16 Now, although the aforesaid writings afford the Christian reader, who delights in and has a love for the divine truth, clear and correct information concerning each and every controverted article of our Christian religion, as to what he should regard and receive as right and true according to God’s Word of the Prophetic and Apostolic Scriptures, and what he should reject, shun, and avoid as false and wrong; yet, in order that the truth may be preserved the more distinctly and clearly, and be distinguished from all errors, and that nothing be hidden and concealed under ordinary terms [rather general words and phrases], we have clearly and expressly declared ourselves to one another concerning the chief and most important articles taken one by one, which at the present time have come into controversy, so that there might be a public, definite testimony, not only for those now living, but also for our posterity, what is and should remain the unanimous understanding and judgment [decision] of our churches in reference to the articles in controversy, namely:
17 1. First, that we reject and condemn all heresies and errors which were rejected and condemned in the primitive, ancient, orthodox Church, upon the true, firm ground of the holy divine Scriptures.
18 2. Secondly, we reject and condemn all sects and heresies which are rejected in the writings, just mentioned, of the comprehensive summary of the Confession of our churches.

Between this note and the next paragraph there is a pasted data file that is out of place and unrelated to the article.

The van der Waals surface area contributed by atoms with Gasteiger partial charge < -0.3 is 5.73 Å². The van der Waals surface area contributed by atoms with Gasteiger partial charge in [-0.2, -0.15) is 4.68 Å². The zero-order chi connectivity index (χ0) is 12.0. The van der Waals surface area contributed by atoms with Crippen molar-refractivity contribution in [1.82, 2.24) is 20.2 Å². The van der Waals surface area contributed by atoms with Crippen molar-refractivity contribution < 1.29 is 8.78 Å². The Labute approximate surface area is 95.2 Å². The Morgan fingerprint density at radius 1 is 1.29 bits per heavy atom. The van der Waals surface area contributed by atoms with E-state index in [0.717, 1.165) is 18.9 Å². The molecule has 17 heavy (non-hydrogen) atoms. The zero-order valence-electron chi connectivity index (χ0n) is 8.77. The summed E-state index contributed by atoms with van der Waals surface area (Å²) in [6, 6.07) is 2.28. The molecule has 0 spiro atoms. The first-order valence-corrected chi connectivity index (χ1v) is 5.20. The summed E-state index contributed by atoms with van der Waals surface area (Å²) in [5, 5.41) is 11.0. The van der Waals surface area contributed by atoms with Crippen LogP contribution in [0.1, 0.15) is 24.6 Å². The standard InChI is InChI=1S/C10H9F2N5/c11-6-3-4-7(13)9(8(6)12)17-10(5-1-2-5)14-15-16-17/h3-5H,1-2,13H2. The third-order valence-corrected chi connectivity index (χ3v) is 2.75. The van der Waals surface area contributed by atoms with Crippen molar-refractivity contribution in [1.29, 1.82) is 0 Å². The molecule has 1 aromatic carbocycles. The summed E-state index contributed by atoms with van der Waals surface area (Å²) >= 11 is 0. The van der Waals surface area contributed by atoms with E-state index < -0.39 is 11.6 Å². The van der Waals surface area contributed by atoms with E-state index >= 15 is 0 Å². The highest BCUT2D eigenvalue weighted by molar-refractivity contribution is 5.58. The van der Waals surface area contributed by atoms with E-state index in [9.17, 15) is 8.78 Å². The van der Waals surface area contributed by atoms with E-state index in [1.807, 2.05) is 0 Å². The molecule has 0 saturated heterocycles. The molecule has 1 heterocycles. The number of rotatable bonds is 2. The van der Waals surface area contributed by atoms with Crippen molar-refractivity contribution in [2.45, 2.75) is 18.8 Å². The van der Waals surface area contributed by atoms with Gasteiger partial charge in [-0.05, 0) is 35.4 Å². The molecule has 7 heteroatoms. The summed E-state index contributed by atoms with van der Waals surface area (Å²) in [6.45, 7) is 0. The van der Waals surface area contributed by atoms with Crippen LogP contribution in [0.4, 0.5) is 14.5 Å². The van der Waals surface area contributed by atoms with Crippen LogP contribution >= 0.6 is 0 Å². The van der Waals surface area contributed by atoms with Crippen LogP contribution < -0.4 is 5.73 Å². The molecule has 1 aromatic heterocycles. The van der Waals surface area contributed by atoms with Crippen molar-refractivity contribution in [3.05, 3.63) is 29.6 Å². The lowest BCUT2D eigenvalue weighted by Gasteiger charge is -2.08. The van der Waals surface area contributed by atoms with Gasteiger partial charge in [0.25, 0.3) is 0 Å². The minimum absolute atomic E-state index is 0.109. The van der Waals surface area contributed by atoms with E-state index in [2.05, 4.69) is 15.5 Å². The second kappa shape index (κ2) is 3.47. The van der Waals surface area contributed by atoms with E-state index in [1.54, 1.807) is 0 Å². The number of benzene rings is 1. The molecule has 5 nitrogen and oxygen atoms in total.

19 3. Thirdly, since within thirty years some divisions arose among some theologians of the Augsburg Confession on account of the Interim and otherwise, it has been our purpose to state and declare plainly [categorically], purely, and clearly our faith and confession concerning each and every one of these in thesis and antithesis, i. e., the true doctrine and its opposite, in order that the foundation of divine truth might be manifest in all articles, and that all unlawful, doubtful, suspicious, and condemned doctrines, wherever and in whatever books they may be found, and whoever may have written them, or even now may be disposed to defend them, might be exposed [distinctly repudiated],
20 so that every one may be faithfully warned against the errors, which are spread here and there in the writings of some theologians, and no one be misled in this matter by the reputation [authority] of any man. From this declaration the Christian reader will inform himself in every emergency, and compare it with the writings enumerated above, and he will find out exactly that what was confessed in the beginning concerning each article in the comprehensive summary of our religion and faith, and what was afterward restated at various times, and is repeated by us in this document, is in no way contradictory, but the simple, immutable, permanent truth, and that we, therefore, do not change from one doctrine to another, as our adversaries falsely assert, but earnestly desire to be found loyal to the once-delivered Augsburg Confession and its unanimously accepted Christian sense, and through God’s grace to abide thereby firmly and constantly in opposition to all corruptions which have entered.